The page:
Just a few decades ago, the African island-nation of Mauritius depended overwhelmingly on growing sugar cane, and was as poor as much of Africa.
Since then, Mauritius has transformed itself into a diversified manufacturing and tourism center, able to attract foreign investors and provide its people with incomes far above the continental average.
Across Africa, most countries face the problem that Mauritius once did: they produce and export mainly unprocessed crops or minerals, even though such raw materials are fetching lower and lower prices on world markets.
In response, some are seeking to follow the example of Mauritius, to consciously and more energetically build up their manufacturing industries.
South Africa, a country developed through the revenues of its gold and diamond mines, is drafting new legislation to encourage companies to first process minerals before exporting them.
In neighboring Botswana, a realization that the economy cannot be sustained indefinitely on a single product, diamonds, has given renewed impetus to that country’s industrialization program.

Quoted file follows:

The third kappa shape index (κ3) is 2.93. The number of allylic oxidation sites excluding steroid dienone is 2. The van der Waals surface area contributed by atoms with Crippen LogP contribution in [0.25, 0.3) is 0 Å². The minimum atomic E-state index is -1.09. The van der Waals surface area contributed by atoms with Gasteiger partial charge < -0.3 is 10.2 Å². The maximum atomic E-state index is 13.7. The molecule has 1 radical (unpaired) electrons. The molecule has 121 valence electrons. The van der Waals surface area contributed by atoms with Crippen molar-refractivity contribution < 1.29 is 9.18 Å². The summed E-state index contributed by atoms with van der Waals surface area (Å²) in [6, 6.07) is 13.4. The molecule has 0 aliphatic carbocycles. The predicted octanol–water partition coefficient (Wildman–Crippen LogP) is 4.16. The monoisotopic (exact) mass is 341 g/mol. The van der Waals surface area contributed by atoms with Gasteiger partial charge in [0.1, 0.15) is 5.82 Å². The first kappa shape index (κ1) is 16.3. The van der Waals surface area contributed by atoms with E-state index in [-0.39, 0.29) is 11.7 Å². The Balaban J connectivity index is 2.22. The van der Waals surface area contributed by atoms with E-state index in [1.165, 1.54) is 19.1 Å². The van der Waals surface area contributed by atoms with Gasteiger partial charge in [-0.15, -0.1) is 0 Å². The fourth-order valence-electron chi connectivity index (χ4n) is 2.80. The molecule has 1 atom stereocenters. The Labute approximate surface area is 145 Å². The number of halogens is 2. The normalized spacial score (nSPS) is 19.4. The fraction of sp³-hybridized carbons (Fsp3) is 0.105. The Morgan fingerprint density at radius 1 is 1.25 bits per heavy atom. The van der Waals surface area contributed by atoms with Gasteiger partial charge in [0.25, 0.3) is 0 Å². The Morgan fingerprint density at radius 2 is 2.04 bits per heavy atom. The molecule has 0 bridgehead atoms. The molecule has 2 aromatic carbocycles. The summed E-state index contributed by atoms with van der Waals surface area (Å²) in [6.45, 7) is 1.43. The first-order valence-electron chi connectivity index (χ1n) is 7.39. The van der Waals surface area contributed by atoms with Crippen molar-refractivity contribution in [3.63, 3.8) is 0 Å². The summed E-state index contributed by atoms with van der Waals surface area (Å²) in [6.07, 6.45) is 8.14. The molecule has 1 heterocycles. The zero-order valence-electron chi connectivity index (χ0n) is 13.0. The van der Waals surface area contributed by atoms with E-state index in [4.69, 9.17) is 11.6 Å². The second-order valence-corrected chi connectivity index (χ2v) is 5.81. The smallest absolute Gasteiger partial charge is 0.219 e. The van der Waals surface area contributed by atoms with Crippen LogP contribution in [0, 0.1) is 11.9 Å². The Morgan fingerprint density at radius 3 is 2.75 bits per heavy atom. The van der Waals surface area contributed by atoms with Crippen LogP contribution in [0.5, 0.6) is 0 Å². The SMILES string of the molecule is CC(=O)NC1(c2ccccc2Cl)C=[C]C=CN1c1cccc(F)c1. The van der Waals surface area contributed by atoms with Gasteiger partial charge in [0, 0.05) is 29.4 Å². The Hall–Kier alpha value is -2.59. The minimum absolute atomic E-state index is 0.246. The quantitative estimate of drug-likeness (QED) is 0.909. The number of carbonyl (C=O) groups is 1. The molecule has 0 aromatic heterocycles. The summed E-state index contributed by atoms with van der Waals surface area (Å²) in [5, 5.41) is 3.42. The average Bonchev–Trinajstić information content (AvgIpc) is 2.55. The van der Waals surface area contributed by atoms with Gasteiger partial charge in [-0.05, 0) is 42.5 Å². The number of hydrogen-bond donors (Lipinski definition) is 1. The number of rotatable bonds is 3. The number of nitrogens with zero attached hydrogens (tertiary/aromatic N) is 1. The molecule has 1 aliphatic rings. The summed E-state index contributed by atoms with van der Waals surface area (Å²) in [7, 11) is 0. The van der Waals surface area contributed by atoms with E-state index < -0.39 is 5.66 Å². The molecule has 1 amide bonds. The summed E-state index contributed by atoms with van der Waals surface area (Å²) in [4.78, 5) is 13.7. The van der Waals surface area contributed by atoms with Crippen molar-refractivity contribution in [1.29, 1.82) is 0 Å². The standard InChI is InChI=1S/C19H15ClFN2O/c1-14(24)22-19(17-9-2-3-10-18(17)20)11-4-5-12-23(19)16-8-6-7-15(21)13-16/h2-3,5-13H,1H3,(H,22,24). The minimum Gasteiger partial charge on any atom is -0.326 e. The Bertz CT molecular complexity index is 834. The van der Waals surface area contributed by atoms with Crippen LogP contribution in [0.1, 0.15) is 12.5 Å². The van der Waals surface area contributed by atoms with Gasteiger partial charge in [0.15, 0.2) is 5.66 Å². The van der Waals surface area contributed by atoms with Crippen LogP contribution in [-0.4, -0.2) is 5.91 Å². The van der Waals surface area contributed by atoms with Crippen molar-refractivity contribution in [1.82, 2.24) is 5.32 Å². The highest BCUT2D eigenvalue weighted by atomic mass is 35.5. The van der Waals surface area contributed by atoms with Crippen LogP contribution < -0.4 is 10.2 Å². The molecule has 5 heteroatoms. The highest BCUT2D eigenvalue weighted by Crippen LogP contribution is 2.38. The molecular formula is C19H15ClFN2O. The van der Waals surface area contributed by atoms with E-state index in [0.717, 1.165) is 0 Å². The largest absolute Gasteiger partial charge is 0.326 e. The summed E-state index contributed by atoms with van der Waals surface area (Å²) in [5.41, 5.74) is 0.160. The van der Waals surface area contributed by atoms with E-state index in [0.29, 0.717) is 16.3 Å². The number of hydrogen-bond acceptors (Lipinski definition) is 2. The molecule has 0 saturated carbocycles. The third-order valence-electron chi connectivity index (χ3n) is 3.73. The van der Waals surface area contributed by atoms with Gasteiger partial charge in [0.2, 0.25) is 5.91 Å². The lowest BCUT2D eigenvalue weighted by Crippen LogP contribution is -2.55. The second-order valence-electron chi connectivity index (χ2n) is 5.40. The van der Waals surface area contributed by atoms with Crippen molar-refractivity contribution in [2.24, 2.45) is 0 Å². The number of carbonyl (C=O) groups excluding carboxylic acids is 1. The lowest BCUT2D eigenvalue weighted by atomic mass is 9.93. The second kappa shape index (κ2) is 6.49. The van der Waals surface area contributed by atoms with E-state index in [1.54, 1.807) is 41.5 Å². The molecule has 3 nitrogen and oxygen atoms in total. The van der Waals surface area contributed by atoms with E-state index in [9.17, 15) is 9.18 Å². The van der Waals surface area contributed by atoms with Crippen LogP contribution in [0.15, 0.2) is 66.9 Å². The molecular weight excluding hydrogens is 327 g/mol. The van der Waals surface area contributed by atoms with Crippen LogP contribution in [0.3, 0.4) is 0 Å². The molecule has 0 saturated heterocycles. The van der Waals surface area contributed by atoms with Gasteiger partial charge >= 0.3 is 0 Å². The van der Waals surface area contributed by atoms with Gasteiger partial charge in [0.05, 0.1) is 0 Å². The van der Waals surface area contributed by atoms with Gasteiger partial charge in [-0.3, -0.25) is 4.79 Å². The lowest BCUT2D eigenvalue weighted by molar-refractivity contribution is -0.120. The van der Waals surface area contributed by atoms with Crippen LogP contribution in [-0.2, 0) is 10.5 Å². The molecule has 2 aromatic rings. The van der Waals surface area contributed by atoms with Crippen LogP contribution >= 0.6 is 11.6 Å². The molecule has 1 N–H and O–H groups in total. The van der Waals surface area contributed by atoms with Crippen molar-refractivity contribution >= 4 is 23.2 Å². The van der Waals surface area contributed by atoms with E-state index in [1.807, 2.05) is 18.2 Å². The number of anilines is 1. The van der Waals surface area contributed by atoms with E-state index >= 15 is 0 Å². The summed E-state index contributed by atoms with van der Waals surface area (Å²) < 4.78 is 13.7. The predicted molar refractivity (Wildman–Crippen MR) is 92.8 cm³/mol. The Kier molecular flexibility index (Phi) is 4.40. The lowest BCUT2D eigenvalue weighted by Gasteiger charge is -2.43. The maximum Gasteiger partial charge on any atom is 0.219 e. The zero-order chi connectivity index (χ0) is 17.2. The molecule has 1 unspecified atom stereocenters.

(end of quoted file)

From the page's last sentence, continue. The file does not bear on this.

The story is much the same in a small but growing number of African countries, including Namibia and Senegal.
Africa is clearly on a new path, says Executive Secretary K.Y. Amoako of the Addis Ababa-based UN Economic Commission for Africa, marked by economic reforms, greater commitment to political pluralism, a decline in conflicts and policies more favorable to private investment. “African countries should aim to be middle-income industrialized nations in the next three decades.” While this is a bold vision, Mr. Amoako says, it can be achieved.
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